By Bill Simmons
Page 2

Editor's Note: This article appears in the October 29th issue of ESPN The Magazine.

Where you stand on Scottie Pippen depends on two questions:
1. Do you follow the NBA? I mean, do you really follow it?
2. Do you give up on anyone who has made even one stupid mistake in his life?

Scottie Pippen
You don't define a career by one play that wasn't.

If the answer is "yes" for No. 1, you probably wonder why Scottie's recent retirement wasn't a bigger story. It's not every day one of the 20 greatest players ever hangs it up, right? Does MJ win six rings without him? Does anyone even consider the concept of a point forward? Did any other small forward affect a game in more ways? Was there a more influential defensive player in the past 30 years?

During the 1992 Olympics, Chuck Daly called Scottie his second-best player, describing him as the ultimate "fill-in-the-blanks guy." That's right. Like The Wolf in "Pulp Fiction," Scottie specialized in cleaning up everyone else's mess. When Magic was running amok in the 1991 Finals, Scottie shut him down. When the Knicks were shoving the Bulls around in the 1994 playoffs, Scottie dunked on Ewing, then stood over him defiantly. During the Charles Smith game the year before, Pippen and Horace Grant were the ones stuffing Smith again and again. And when the 1998 Pacers tried to snuff out the MJ era, Jordan and Pippen crashed the boards and willed themselves time and again to the foul line in Game 7, two smaller guys dominating the paint against a bigger team. They just wanted it more.

I always thought MJ and Scottie were like Crockett and Tubbs. Crockett got most of the attention, and deservedly so ... but he's still not taking Calderone down without Tubbs. Even better, Tubbs could carry his own episode every now and then, which was precisely what happened in 1994 during MJ's first sabbatical. Scottie (20.8 ppg, 8.7 rpg, 5.6 apg, 49% FG) came within a fishy foul on Hubert Davis from taking Chicago to the Finals. How did he not win the MVP award? Pippen detractors conveniently forget that season, just like they ignore the older Scottie leading Portland to within one self-destructive quarter of the 2000 Finals, or gutting through the 1998 playoffs with two herniated disks, in the process jeopardizing his crack at free agency. It's easy to dismiss him as Jordan's sidekick. Or to point to the migraine in 1990's Game 7 against the Pistons. Hey, if all else fails, just bring up the quitter thing.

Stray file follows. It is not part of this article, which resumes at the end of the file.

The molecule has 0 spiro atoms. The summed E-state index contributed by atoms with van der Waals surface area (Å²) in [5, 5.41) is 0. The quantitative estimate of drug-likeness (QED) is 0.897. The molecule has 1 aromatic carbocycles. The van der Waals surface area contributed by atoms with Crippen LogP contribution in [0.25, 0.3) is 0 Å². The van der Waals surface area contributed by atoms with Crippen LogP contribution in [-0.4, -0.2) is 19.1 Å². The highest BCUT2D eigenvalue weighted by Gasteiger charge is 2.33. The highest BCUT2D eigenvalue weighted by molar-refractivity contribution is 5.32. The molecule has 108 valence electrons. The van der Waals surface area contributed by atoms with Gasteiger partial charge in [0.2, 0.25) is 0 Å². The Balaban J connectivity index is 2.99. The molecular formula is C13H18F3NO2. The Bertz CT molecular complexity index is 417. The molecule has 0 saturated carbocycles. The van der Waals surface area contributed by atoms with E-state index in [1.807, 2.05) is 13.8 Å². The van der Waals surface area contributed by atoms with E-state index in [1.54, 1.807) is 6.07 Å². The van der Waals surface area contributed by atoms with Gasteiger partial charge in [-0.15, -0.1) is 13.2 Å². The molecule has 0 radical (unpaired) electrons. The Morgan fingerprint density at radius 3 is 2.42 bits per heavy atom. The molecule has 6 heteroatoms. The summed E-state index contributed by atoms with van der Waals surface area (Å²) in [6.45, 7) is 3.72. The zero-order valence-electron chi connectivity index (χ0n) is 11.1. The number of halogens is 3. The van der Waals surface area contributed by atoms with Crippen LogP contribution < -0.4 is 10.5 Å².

Which brings me to the second question ...

Scottie Pippen
If you can hold you own on the original dream team, that should end the argument right there.

We all remember that Knicks series in 1994, when Scottie asked out of Game 3 because Phil Jackson called the final play for Toni Kukoc (who ended up sinking the game-winner with Pippen sulking on the bench). In the locker room after the game, Bill Cartwright, tears running down his face, screamed at Pippen, later calling it the biggest disappointment of his career. Jackson agreed.

But was it as bad as all that? Without MJ, Scottie carried the Bulls to 55 wins by himself. It was his team, and when it's your team, a mind-set takes hold: everything is on your shoulders, everyone is gunning for you, you can't take a night off. You're a pumped-up star of your own action movie. Unless you think like a superhero, you won't survive. Game 3 was Scottie's Jimmy Chitwood moment. He'd earned the right to say, "Coach, I'll make it." And Jackson took it away from him.

See, Scottie came from the dirt-poor streets of Arkansas, one of 12 siblings with an ailing father who couldn't work. He was a manager at Central Arkansas before an improbable growth spurt allowed his career to take off. Scottie's NBA stock skyrocketed before the 1987 draft, but GM Jerry Krause preyed on his naivete with a crummy six-year deal for short money, refusing to renegotiate even when Scottie emerged as an All-Star. Searching for security, Pippen eschewed free agency to grab a long extension -- just as salaries were taking off -- playing his prime at a steep discount. To make matters worse, the Bulls courted Kukoc hard, paying Scottie only after Kukoc took a deal in Italy. Scottie never forgave them -- or Kukoc, for that matter. When these factors -- money, jealousy, insecurity, ego, competitiveness -- clashed, a single selfish moment was born, and it stained a career predicated on unselfishness.

Look, Scottie screwed up. He apologized. His team forgave him. He took an enormous amount of heat. And nothing like it ever happened again. I don't care about one mistake. I care about an exceptional athlete who redefined a position, a guy who allowed MJ to be MJ, a guy with enough rings for two hands. There has been no one like him before or since. I care about that. And those of you who are willing to let that Kukoc game overshadow such a unique career, well, maybe you should climb off your high horse before you get hurt.

Bill Simmons is a columnist for Page 2 and ESPN The Magazine. His Sports Guy's World site is updated every day Monday through Friday.